A sweet, supernatural middle grade tale that’s grounded by memorable characters.


From the Mud Street Misfits Adventure series , Vol. 2

In O’Dell and Lauderdale’s (The Girl in the Blue Tie-Dye Shirt, 2018) middle grade sequel, the Mud Street Misfits take on their town’s mayor in order to save a treasured building.

Preteen Sarah Barrett was left on the steps of the Santa Monica Public Library as an infant. Now she lives in small-town Ozark, Missouri with her adoptive parents, Heather and Rachel, and her younger stepbrother, David. She and David are members of the Mud Street Misfits, along with their friends Connor Harrison and Liam and Molly MacLeod. Recently, Liam hit his head and developed psychic powers; the Misfits’ ensuing adventure brought them inside the abandoned Ozark Orpheum, which hosted live music for decades but now lies in decay. Sarah has learned that Rachel is joining a Chicago law firm, which is devastating news; the family has already moved frequently, and Ozark is the first place that truly felt like home to her. After discovering that Ozark’s Mayor Scott plans to demolish the Orpheum in just two weeks, Sarah looks into how to get the building certified as a historic site, due to its age, condition, and significance. The kids sneak back into the Orpheum to find something that will convince City Hall to reconsider. In the building’s attic, they find a steamer trunk full of costumes, and, strangely, a black rotary phone that provides Liam with psychic visions—and later does something else that’s unexpected. With the help of writer Steve Lewis, who once wrote about the Orpheum for The Ozark Trail magazine, and Cora, their psychic friend and crystal expert, can the Misfits save a building that’s full of powerful memories? O’Dell and Lauderdale again depict the passionate moral clarity of youth, which can be challenging to carry into adulthood. Sarah’s melancholy character and resulting motivations give her a compelling narrative arc: She wants to save the Orpheum because she can’t save her place within the Misfits. At one point, she feels “as if she had no physical substance and was suspended above the earth by a tenuous thread”; music helps her, however, as it can “take her to another world.” Her loving parents, Rachel and Heather, who are “committed to each other and to creating a family,” are portrayed with matter-of-fact positivity. The author again supplies his young target audience with tastes of both science and spirituality, as when Cora, in a discussion of ghosts, quotes Albert Einstein, notes that “Energy cannot be created or destroyed.” The Hindu concept of chakras—energy centers in the body—comes up in a scene in Cora’s crystal shop; the proprietor offers Sarah a piece of kyanite, which she says will help relieve stress in the girl’s throat chakra, allowing her to “speak [her] truth with clarity.” This installment focuses mainly on Sarah, as the previous one did on Liam and Connor, giving the series a buoyantly episodic feel, and Ozark, with its haunted corners and inquisitive Misfits, continues to be a wonderful place to visit.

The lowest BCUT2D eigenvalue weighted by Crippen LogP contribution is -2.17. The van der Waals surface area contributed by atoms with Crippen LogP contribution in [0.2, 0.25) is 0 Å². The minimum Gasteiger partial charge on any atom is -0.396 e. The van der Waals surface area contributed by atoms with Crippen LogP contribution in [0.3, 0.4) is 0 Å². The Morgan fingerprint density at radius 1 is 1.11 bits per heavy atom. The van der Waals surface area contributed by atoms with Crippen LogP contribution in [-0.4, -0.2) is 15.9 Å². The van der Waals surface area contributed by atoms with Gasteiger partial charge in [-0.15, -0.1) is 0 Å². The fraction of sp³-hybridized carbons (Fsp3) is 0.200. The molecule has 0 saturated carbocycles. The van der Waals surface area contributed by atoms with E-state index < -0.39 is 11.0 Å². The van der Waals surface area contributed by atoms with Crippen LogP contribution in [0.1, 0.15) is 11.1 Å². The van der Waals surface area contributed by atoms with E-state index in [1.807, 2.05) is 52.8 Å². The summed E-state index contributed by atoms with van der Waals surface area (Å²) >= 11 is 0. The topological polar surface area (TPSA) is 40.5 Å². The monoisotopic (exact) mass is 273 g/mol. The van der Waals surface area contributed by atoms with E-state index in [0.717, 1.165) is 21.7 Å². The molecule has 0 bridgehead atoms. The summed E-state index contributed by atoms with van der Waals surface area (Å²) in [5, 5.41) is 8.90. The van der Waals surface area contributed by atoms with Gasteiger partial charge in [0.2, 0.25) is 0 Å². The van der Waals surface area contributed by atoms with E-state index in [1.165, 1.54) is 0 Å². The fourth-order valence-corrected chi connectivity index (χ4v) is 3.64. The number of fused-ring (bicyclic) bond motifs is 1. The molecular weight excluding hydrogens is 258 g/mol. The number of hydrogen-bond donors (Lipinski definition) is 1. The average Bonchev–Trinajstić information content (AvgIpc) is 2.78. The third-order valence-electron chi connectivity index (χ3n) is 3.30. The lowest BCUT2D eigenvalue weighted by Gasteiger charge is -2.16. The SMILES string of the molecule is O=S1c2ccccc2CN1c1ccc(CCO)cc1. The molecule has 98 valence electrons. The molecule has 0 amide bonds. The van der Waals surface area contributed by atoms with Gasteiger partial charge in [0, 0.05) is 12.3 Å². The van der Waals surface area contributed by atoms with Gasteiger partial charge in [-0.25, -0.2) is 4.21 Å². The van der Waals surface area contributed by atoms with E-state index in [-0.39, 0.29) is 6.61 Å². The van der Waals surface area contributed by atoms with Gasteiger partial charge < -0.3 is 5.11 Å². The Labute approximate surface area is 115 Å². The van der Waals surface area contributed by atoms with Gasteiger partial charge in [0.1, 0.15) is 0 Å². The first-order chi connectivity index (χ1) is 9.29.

A sweet, supernatural middle grade tale that’s grounded by memorable characters.

Pub Date: Sept. 28, 2019

ISBN: 978-1-73267-232-1

Page Count: 216

Publisher: Mud Street Misfits, LLC

Review Posted Online: Nov. 19, 2019

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Unrelenting gloom relieved only occasionally by wrenching trauma; somehow, though, Hannah’s storytelling chops keep the...


Hannah’s sequel to Firefly Lane (2008) demonstrates that those who ignore family history are often condemned to repeat it.